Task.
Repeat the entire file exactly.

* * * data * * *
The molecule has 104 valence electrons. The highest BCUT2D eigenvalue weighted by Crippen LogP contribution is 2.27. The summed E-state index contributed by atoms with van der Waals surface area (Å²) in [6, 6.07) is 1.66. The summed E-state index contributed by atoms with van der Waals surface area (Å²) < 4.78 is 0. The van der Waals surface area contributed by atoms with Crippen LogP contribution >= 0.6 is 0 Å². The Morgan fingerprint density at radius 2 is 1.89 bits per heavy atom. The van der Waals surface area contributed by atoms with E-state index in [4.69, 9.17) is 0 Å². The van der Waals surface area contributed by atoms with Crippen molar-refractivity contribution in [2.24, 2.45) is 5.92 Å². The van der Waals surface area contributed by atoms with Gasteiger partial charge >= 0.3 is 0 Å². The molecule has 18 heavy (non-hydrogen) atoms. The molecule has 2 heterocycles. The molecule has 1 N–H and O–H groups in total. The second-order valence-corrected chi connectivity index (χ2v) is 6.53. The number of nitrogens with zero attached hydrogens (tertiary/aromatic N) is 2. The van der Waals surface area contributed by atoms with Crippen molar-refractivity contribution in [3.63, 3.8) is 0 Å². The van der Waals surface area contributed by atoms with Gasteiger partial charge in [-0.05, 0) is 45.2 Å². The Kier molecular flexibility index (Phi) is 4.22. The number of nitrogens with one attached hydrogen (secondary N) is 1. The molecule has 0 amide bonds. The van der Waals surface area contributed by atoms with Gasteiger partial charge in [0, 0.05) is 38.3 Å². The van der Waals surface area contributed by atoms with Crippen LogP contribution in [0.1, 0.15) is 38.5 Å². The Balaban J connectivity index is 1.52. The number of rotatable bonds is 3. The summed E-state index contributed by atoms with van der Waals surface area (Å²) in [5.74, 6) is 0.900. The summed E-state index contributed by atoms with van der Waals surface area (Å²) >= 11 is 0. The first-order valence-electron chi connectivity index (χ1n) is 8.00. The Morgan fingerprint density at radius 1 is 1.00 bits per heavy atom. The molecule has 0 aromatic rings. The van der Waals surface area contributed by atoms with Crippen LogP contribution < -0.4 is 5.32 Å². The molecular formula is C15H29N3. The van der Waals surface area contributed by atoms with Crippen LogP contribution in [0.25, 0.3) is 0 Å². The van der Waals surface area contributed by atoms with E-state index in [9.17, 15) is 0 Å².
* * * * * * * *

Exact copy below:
The molecule has 104 valence electrons. The highest BCUT2D eigenvalue weighted by Crippen LogP contribution is 2.27. The summed E-state index contributed by atoms with van der Waals surface area (Å²) in [6, 6.07) is 1.66. The summed E-state index contributed by atoms with van der Waals surface area (Å²) < 4.78 is 0. The van der Waals surface area contributed by atoms with Crippen LogP contribution >= 0.6 is 0 Å². The Morgan fingerprint density at radius 2 is 1.89 bits per heavy atom. The van der Waals surface area contributed by atoms with E-state index in [4.69, 9.17) is 0 Å². The van der Waals surface area contributed by atoms with Crippen molar-refractivity contribution in [2.24, 2.45) is 5.92 Å². The van der Waals surface area contributed by atoms with Gasteiger partial charge >= 0.3 is 0 Å². The molecule has 18 heavy (non-hydrogen) atoms. The molecule has 2 heterocycles. The molecule has 1 N–H and O–H groups in total. The second-order valence-corrected chi connectivity index (χ2v) is 6.53. The number of nitrogens with zero attached hydrogens (tertiary/aromatic N) is 2. The van der Waals surface area contributed by atoms with Crippen molar-refractivity contribution in [3.63, 3.8) is 0 Å². The van der Waals surface area contributed by atoms with Gasteiger partial charge in [-0.05, 0) is 45.2 Å². The Kier molecular flexibility index (Phi) is 4.22. The number of nitrogens with one attached hydrogen (secondary N) is 1. The molecule has 0 amide bonds. The van der Waals surface area contributed by atoms with Gasteiger partial charge in [0, 0.05) is 38.3 Å². The van der Waals surface area contributed by atoms with Crippen LogP contribution in [0.1, 0.15) is 38.5 Å². The Balaban J connectivity index is 1.52. The number of rotatable bonds is 3. The summed E-state index contributed by atoms with van der Waals surface area (Å²) in [5.74, 6) is 0.900. The summed E-state index contributed by atoms with van der Waals surface area (Å²) >= 11 is 0. The first-order valence-electron chi connectivity index (χ1n) is 8.00. The Morgan fingerprint density at radius 1 is 1.00 bits per heavy atom. The molecule has 0 aromatic rings. The van der Waals surface area contributed by atoms with Crippen LogP contribution < -0.4 is 5.32 Å². The molecular formula is C15H29N3. The van der Waals surface area contributed by atoms with Crippen LogP contribution in [0.25, 0.3) is 0 Å². The van der Waals surface area contributed by atoms with E-state index in [9.17, 15) is 0 Å².